The terrorist assault spurred the Swedish authorities to look into how digital technology may be used to avoid occurrences like a stolen vehicle driving into a department store. It initiated a four-year research effort to put one form, geofencing, to the test in urban settings.
Geofencing is a virtual tool that employs GPS or comparable technologies to activate a pre-programmed or real-time action in vehicles to regulate their movements inside a geographical region. It can control a vehicle’s speed within the zone, identify whether the vehicle belongs there, and convert hybrid cars to electric driving mode automatically.
The system has the ability to alter speed based on road and weather conditions, as well as to assure regulatory compliance, like stopping a vehicle if a driver doesn’t have a permit to enter a geofenced area.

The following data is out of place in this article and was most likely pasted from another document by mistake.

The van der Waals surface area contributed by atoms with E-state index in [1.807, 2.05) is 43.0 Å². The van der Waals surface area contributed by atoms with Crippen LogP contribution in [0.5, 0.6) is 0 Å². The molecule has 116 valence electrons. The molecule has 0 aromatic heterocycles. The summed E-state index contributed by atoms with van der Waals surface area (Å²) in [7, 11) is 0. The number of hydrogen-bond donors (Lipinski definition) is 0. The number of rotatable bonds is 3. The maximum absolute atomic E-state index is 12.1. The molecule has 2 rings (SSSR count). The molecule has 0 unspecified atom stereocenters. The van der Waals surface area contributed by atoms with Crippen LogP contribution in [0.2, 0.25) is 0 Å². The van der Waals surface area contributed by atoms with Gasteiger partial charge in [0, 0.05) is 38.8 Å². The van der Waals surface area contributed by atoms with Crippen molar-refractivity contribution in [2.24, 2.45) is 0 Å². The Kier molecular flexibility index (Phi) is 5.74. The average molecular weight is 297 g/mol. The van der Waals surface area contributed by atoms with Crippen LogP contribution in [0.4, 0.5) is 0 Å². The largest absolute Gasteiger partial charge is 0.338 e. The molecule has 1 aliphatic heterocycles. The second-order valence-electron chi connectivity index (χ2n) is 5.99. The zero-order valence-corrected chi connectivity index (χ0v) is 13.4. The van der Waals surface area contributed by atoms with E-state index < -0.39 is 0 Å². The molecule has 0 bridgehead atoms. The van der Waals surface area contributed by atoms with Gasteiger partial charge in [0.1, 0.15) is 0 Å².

Geofencing technology has been evolving for some time and is now being used to target messages to mobile phones based on their location; manage commercial fleets; set maximum speeds and control parking of e-scooters; and improve some advanced driver-assistance systems, such as intelligent speed assistance (ISA), which will be required in all new vehicles in the European Union beginning in July.
Sweden, which launched a series of geofencing experiments in 2019, has long been a leader in automobile safety.
It introduced Vision Zero, a safety concept that takes human error into account, in the 1990s. Today, it has one of the lowest accident death rates in the world, and many towns throughout the world have adopted the strategy.
Still, collecting, standardizing and digitizing data on the scale needed to widely implement geofencing remains a challenge.
Reference- The NewYork Times, Husbyggran, Swedish Transport Administration, BBC